Jan 13, 2012
On Friday, December 16, 2011, the Japanese Week Grand Show was held at the APU Millennium Hall. Despite the bad weather, approximately 650 people came out to enjoy the performance.
In addition to showcasing Japanese culture, the show also told the story of the Byakkotai – the legendary story of the teenage warrior troupe and their links to the Fukushima area. In this way, the performance put the spotlight on some of the regions affected by the March 11 2011 earthquake and tsunami disaster as well as aspects of traditional Japanese culture.
The show began with a silent prayer for the victims of the Tohoku earthquake and tsunami. One-hundred and twenty domestic and twenty international students then retold the story of the Byakkotai child warriors. The show brought together both the traditional and contemporary aspects of Japanese culture including calligraphy, the Wadaiko Japanese drum, Arauma and Yosshakoi dances, and modern J-pop music.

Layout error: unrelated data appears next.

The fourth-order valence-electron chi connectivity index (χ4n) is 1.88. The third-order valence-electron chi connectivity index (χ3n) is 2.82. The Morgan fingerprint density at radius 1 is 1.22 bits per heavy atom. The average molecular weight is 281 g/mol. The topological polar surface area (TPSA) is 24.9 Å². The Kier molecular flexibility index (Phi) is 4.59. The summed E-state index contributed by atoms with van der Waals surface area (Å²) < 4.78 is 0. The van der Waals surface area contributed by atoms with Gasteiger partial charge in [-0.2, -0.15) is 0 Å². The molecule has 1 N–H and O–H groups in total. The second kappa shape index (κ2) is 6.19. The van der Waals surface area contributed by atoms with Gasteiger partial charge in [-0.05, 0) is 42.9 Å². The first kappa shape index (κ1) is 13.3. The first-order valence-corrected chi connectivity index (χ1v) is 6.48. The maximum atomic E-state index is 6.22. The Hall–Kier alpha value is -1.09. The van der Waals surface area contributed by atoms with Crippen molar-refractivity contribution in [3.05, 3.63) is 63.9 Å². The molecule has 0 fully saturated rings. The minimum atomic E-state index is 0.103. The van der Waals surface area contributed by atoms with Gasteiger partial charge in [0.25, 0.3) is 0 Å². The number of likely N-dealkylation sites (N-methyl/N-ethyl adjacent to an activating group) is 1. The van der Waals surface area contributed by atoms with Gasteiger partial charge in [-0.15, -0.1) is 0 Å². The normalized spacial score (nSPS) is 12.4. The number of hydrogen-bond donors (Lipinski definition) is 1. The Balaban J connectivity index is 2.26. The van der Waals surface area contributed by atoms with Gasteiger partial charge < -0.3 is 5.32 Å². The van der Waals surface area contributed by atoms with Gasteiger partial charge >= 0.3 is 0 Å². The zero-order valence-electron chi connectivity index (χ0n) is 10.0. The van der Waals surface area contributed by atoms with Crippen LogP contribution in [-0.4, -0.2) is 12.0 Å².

Japanese Week representative, HAYASHI Yosuke (APS2, Japan), commented on the show, “The earthquake and tsunami of March 11 was a huge tragedy for Japan. We felt that the Japanese people need to seriously take to heart what happened. We also wanted to introduce to the international students the Japanese culture including how we think and feel. This was the motivation behind how we decided the theme for our show”.
APU student, Fatemee Muhammad Shahinur Rahman (APM3, Bangladesh), gave his impressions of the show, “It was great to see the Japanese students thinking seriously about their country. I really enjoyed the performance”.
* The Byakkotai was a legendary troupe of 16-17 year old warriors formed in the Aizu Domain (modern-day western Fukushima Pref.) during the 1868 Battle of Aizu. Although they met with a tragic ending, the legendary tale of the Byakkotai has been depicted in film and television dramas.
Reporter, Student Press Assistant (SPA):KIM Yon Woo (APS4, Korea)